Brian Walker is founder and CEO of Retail Doctor Group. Brian can be contacted on (02) 9460 2882 or brian@retaildoctor.com.au.

 

Comments

7 comments

  1. Paul Middleton posted on September 9, 2015

    Whilst the visuals and theatre are obviously covered, I can't help but think that the target 'luxury' customers will not appreciate the loss of #1 draw card of retail, which is the instant gratification?

  2. Dave Samson posted on September 10, 2015

    Unorthodox, but the pleasant surprise of an item arriving in days is like a gift to oneself. Instant gratification is fast fashion, not luxury.

    • Paul Middleton posted on September 10, 2015

      I agree, Dave Samson, receiving a delivery is a pleasant surprise. I just don't believe customers (luxury or otherwise) would prefer this over receiving their purchase instantly. I don't understand why you'd incur the expense of a retail location, but not support it with stock. Where is the benefit for the customer?

      • Dave Samson posted on September 11, 2015

        It's a fact that there's been a paradigm shift with the way we consume as more and more retailers, and customers are turning to this online version of instant gratification. Statistics mean nothing to the average shopper but I believe it's all about getting accustomed to a new way of doing something. It may not be suited to all age groups at the moment, but going forward will likely become more of the norm. From what I can see they are able to maximise the amount footage used for merchandising as opposed to using it for stock storage. It also maximises manpower to be more efficiently used purely for customer service as opposed to stock work. As for the customer, it's one of the only places in the world where you can shop the brands side by side and with the ability to try them on. For me that's a benefit enough.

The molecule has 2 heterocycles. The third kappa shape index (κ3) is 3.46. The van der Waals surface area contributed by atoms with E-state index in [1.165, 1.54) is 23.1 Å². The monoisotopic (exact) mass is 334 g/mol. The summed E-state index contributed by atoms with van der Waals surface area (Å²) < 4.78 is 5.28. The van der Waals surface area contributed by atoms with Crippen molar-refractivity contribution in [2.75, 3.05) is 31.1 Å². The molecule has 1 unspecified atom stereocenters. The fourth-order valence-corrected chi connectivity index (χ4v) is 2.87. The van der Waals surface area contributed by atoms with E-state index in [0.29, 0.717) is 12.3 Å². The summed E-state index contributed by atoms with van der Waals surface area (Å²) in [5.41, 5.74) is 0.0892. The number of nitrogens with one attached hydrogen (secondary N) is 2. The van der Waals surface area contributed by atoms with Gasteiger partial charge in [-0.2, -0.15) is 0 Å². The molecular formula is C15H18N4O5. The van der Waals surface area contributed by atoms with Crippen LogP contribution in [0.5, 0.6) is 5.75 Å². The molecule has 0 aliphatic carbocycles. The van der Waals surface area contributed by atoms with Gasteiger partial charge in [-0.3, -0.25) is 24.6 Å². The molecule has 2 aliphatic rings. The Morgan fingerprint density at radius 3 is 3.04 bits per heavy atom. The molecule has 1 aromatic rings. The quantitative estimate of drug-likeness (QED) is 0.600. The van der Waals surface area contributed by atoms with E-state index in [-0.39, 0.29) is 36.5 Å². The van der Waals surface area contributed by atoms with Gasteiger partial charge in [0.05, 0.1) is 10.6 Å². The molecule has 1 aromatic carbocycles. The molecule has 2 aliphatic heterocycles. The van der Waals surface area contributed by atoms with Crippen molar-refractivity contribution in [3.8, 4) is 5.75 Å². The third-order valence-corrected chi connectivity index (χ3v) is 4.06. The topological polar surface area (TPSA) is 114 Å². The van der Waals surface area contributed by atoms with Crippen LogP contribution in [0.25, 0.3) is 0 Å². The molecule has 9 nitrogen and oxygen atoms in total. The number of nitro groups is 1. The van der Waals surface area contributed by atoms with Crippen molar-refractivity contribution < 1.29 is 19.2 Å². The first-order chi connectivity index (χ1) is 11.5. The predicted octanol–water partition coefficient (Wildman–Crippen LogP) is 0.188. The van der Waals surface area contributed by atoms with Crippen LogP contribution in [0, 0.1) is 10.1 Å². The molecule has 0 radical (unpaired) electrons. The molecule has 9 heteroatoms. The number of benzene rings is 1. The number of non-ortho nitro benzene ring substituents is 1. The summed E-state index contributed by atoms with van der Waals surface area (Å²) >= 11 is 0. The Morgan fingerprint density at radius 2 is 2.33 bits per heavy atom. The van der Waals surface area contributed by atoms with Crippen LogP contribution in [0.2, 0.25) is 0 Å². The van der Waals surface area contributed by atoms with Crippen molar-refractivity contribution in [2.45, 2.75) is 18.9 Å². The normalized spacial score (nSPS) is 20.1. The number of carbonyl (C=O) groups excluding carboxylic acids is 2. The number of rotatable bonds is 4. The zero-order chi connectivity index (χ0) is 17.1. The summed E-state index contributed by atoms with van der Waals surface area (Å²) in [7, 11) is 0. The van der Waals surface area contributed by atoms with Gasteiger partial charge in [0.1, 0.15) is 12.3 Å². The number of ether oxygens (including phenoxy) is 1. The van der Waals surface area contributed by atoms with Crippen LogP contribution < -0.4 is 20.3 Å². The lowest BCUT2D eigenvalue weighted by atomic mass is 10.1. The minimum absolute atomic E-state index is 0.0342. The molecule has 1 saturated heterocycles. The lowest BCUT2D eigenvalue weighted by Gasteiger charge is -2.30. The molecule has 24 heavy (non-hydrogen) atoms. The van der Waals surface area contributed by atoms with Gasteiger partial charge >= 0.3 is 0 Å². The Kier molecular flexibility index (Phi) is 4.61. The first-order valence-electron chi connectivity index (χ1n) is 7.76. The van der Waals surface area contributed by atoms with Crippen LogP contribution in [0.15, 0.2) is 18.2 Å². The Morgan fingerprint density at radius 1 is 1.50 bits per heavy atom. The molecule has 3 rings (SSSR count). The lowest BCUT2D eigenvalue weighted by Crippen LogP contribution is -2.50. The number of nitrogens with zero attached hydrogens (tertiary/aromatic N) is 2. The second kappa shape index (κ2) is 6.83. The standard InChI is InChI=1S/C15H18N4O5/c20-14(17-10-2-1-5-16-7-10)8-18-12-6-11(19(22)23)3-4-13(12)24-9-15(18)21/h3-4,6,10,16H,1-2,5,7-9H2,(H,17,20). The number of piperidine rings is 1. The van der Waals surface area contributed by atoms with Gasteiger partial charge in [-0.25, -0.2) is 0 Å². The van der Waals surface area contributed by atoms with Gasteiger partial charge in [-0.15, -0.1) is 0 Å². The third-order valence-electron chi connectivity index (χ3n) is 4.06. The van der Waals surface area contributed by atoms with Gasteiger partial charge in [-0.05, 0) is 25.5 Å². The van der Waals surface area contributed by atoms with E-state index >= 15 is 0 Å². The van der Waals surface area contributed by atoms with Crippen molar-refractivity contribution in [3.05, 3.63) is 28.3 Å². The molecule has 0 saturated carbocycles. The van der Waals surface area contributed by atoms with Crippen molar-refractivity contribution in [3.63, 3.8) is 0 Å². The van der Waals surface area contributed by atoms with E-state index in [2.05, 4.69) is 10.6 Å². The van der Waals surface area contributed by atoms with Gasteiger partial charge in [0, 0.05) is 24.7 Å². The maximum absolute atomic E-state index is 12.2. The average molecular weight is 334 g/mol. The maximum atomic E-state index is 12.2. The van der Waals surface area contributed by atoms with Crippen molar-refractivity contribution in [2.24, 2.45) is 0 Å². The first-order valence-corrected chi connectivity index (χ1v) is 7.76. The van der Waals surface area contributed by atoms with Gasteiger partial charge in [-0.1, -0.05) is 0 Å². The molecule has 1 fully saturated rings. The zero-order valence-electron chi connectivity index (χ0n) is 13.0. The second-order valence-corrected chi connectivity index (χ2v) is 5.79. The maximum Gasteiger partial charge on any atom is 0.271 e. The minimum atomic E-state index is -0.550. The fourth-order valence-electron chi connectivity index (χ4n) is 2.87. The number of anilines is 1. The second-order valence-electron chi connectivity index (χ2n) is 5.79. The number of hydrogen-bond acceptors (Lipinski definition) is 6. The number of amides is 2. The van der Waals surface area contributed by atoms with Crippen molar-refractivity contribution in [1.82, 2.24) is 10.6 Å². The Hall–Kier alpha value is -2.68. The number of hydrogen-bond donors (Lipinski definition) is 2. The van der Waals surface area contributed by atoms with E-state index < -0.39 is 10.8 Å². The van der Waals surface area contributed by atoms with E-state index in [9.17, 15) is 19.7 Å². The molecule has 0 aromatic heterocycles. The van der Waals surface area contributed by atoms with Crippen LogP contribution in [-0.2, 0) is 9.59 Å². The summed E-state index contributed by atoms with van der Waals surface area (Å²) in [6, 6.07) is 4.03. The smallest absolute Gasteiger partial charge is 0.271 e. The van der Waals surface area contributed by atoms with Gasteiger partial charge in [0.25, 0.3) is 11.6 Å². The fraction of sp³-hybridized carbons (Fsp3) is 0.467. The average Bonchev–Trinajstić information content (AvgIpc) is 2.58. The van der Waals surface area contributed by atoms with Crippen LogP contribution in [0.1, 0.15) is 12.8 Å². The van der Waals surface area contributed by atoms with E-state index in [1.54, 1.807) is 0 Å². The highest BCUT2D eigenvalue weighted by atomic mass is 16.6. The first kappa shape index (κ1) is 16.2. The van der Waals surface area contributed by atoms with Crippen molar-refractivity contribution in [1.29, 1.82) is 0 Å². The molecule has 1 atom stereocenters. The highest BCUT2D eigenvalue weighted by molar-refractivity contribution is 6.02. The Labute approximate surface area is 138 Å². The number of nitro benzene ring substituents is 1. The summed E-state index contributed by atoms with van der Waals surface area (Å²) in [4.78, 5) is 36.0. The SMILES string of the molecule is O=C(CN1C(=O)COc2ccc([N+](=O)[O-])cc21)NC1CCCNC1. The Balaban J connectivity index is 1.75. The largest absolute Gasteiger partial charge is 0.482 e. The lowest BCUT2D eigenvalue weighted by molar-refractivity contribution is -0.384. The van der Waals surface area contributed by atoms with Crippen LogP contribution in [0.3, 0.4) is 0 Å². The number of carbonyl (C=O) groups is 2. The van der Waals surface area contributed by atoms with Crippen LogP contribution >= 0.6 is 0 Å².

• Paul Middleton posted on September 14, 2015

          It's certainly an interesting and innovative model, and I'm not saying that it won't work, just that it's not consistent with my experience in retail. I do understand, though, that these things are constantly changing. Does anyone know what their refund/returns policy is?

  3. Taylor Adams posted on September 10, 2015

    I have purchased from Sneakerboy. As a customer, the benefits I experienced were: 1. A selection of styles that you could not find in a traditional retail store any smaller than a department store. (Obviously due to them not having to store full size ranges on site). Their fit matrix is very clever,. 2. I was shipped a brand new pair, as opposed to store stock which had been handled and tried on. 3. I didn't have to carry paper bags and boxes around the city, far more elegant going to lunch knowing my purchases were being delivered. My experience with this brand made me question what the benefit of the traditional retail model is to me as a consumer.

  4. Jamie posted on September 11, 2015

    They should offer the option of both instant gratification and delayed gratification. Let's see what happens ;-)